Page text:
The Primacy of the Poet: On Michael Derrick Hudson

by Ryan Johann Perry

                                                                              (The Primacy of the Poet)

Sometimes I think most art should be anonymous, allowing us to see humanity without a filter, but mostly, to quiet the self-aggrandizing poets who have nothing better to talk about than what it means to be a 'poet.'

A white author sends a composition to 40 separate journals only to be rejected.  The same poem, when attributed to a non-white sounding name, suddenly finds itself chosen from a shortlist of poems by Sherman Alexie to be published in the Best American Poetry anthology.  While the poem was posted around online and fawned over as the work of Yi-Fen Chou, once it was revealed to be the work of a white librarian, the peanut gallery changed their tune.  

In science, this is a clear example of a blind study.  Participants, the publishers, readers do not know the identity of the author and must (gasp) judge a work by its content and not its social theorist possibilities.  'Problematic' with judging a work by the work itself is that you must actually read it, absorb it, and cannot simply get by on word salad criticisms that are the intellectual equivalent of a dog bark.  That is to say, you cannot bring your idiot self and your Cultural Studies 101 into the argument, you must deal with it one on one.  

But again, this is problematic, so most of the criticism is by the self anointed aggrieved.  Because, you see, it is easier to deny reality that contribute to it. 

The swarming peanut gallery is now spewing charges of racism, pontificating on the ethics of the whole thing, and generally restating the vapid idea that only whites can be racist.  One 'thinker' on social media guffawed at the idea that there is any affirmative action in the literary world, despite the evidence of this white guy getting published using an ethnic name, and despite the explanation by Sherman Alexie that the Asian name did, in fact, influence his initial vote. How Sherman Alexie's admission that he chose the poem based on the non-whiteness of the name is not considered racist, is beyond me.  For the slack-jawed social justice warriors, evidence and fact do not matter.  What matters is their anecdotal stories, or what could hypothetically, possibly, happen.  These hypotheticals and possibilities are the backbone of the science fiction genre, but fiction is there in its name.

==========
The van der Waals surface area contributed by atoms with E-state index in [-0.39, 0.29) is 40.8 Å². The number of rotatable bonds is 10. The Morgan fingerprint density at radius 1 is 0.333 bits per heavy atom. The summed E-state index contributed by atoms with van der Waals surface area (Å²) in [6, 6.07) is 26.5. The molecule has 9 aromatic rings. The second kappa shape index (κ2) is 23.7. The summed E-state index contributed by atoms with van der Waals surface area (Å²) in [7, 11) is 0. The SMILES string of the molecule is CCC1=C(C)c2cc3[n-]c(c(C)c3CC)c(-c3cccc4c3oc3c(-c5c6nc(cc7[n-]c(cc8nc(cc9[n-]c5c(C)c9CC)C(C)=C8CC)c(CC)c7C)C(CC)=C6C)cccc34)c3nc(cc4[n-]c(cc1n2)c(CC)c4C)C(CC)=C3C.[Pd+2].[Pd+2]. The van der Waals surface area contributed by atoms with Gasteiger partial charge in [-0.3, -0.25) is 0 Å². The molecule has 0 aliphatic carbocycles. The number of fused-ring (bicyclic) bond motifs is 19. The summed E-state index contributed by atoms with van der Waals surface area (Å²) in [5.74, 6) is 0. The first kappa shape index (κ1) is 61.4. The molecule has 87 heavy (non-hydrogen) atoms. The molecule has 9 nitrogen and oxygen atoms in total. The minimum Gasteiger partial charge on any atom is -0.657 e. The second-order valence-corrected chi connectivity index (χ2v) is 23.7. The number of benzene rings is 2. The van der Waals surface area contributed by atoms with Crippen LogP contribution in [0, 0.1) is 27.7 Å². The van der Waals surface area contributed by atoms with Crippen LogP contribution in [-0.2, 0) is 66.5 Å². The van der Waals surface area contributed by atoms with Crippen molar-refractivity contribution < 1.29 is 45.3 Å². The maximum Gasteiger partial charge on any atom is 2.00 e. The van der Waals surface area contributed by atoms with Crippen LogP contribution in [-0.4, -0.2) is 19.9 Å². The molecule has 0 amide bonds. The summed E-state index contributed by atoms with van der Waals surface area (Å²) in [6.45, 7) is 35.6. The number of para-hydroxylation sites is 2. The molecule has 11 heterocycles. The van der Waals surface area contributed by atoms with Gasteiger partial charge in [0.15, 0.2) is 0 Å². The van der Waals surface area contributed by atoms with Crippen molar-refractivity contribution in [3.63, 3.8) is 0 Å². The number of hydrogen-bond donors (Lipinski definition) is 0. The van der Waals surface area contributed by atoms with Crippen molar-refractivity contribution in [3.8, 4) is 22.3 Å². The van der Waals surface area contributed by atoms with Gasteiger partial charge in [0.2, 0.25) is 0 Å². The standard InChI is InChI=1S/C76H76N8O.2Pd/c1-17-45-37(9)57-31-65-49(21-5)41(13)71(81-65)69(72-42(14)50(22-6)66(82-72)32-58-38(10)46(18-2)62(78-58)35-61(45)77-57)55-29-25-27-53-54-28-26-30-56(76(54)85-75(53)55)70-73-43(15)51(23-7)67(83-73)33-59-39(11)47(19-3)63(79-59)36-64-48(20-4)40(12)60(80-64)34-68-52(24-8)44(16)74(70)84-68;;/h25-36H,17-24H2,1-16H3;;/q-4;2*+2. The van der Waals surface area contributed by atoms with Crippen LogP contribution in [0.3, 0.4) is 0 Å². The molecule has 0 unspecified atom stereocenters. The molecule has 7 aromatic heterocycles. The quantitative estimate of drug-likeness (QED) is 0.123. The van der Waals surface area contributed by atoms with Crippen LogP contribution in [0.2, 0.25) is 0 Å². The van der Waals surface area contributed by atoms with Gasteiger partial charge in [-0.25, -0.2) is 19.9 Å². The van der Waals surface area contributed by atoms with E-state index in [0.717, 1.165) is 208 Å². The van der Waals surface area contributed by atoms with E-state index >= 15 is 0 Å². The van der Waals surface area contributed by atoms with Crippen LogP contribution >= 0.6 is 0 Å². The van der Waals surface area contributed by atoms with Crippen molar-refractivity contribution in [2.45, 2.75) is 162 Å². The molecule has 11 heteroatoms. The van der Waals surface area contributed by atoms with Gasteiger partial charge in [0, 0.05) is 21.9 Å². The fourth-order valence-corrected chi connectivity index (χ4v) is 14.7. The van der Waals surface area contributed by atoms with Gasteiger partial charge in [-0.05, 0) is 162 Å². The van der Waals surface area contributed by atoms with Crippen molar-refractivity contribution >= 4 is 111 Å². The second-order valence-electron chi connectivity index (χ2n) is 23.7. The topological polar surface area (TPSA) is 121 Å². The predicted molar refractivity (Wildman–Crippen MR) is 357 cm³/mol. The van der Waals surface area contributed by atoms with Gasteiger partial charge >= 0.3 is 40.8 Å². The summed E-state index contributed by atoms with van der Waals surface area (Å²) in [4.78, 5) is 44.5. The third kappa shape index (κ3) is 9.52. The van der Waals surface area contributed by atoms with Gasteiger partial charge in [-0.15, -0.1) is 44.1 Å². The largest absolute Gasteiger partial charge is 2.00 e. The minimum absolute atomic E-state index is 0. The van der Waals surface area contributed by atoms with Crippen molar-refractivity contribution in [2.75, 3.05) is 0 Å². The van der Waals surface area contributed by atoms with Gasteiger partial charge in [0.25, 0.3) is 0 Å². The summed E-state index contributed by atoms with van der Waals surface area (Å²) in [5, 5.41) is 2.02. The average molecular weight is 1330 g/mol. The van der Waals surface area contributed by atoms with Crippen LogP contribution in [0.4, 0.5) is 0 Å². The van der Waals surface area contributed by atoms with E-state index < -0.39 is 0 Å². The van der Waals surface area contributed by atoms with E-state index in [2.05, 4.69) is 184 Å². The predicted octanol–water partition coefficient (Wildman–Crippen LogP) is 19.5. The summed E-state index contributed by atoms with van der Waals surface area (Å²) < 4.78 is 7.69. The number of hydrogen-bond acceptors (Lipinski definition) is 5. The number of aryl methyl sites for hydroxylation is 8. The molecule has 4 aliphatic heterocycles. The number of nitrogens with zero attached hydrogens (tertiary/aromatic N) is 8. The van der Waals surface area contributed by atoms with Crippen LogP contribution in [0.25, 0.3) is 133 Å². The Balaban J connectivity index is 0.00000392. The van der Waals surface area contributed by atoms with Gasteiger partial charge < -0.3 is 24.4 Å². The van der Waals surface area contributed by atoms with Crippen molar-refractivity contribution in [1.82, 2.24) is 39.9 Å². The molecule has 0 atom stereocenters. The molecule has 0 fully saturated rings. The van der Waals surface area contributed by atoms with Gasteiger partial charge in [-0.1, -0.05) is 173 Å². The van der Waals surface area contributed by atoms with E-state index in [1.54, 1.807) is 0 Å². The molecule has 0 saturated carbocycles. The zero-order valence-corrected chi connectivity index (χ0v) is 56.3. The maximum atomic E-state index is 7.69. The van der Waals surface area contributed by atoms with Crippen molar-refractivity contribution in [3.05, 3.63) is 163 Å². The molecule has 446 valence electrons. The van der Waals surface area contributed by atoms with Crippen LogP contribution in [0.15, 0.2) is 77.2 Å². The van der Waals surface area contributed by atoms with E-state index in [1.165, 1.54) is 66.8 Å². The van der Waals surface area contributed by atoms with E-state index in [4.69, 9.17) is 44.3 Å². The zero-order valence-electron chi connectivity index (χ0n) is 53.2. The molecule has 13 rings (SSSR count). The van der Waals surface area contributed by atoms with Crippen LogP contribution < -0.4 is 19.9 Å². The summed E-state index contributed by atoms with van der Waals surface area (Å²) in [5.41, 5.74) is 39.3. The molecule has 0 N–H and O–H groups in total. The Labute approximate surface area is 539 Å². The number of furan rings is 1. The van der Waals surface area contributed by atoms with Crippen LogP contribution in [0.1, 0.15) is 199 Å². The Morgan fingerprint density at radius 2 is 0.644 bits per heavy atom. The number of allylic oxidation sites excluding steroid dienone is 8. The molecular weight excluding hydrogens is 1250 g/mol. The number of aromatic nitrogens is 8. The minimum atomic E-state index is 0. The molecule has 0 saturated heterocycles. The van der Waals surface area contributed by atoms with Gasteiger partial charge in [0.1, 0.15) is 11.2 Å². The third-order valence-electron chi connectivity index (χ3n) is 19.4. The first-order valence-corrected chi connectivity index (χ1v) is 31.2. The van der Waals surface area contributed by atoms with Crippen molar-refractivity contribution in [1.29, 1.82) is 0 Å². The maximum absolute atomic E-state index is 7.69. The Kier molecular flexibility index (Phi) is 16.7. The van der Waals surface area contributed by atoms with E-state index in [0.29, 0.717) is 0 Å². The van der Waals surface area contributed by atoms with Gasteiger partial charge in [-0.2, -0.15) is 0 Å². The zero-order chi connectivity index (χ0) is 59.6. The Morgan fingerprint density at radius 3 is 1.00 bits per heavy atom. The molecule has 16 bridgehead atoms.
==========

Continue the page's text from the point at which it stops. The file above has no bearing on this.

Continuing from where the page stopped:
A local poet here in El Paso, ___ ________, lamented that the poem was included and finds it “hard to admire the poem, due to knowing its story.”   This is indicative of modern criticism, one most know “the story” or know the author, to come to any real conclusion, that is, to be given their opinion on the matter before even reading the poem.  This is precisely why Sherman Alexie is popular and considered a good writer, because we are told he is. 

Interestingly, no one is commenting on the poem itself.  They are attacking their periphery and missing the focal point.  These bloggers have amassed about $1.08 in opinions about the appropriation of a culture, the racism of pen-names, etc.   They have all lamented their inability to get published themselves.  Unfortunately for them, their name alone cannot get them published, they must also be decent writers, which for the aggrieved bloggers, is patently unfair.  

If I was a better University student, I would be equally offended and begin railing against the injustice and laughing at anyone who even mentioned reverse racism.  If I was a poet, I would be offended that this poem and the story around it has had a greater visceral effect than a million poems about pick-up trucks, menstruation cycles, tortillas or nappy hair can in this day and age.   Perhaps that says something about poetry in popular culture, that it is arm in arm with “The Andy Griffith Show.” 

In articles in Jezebel, Washington Post, Gawker, NPR, etc, about this very subject, the argument was made that writing under an Asian pen-name is taking away from real Asian's 'place at the table' and that Michael Hudson took that place.  This, of course, implies that there are reservations, that there are spots reserved not for great poems, but for poets of 'diverse' backgrounds.   These reservations imply that the two are not the same thing, that a poet and the poem should be judged differently, separately and that the 'Poet' has primacy.  
Fuck that. 

Zero Fucks Given


Mari Gomez1 Comment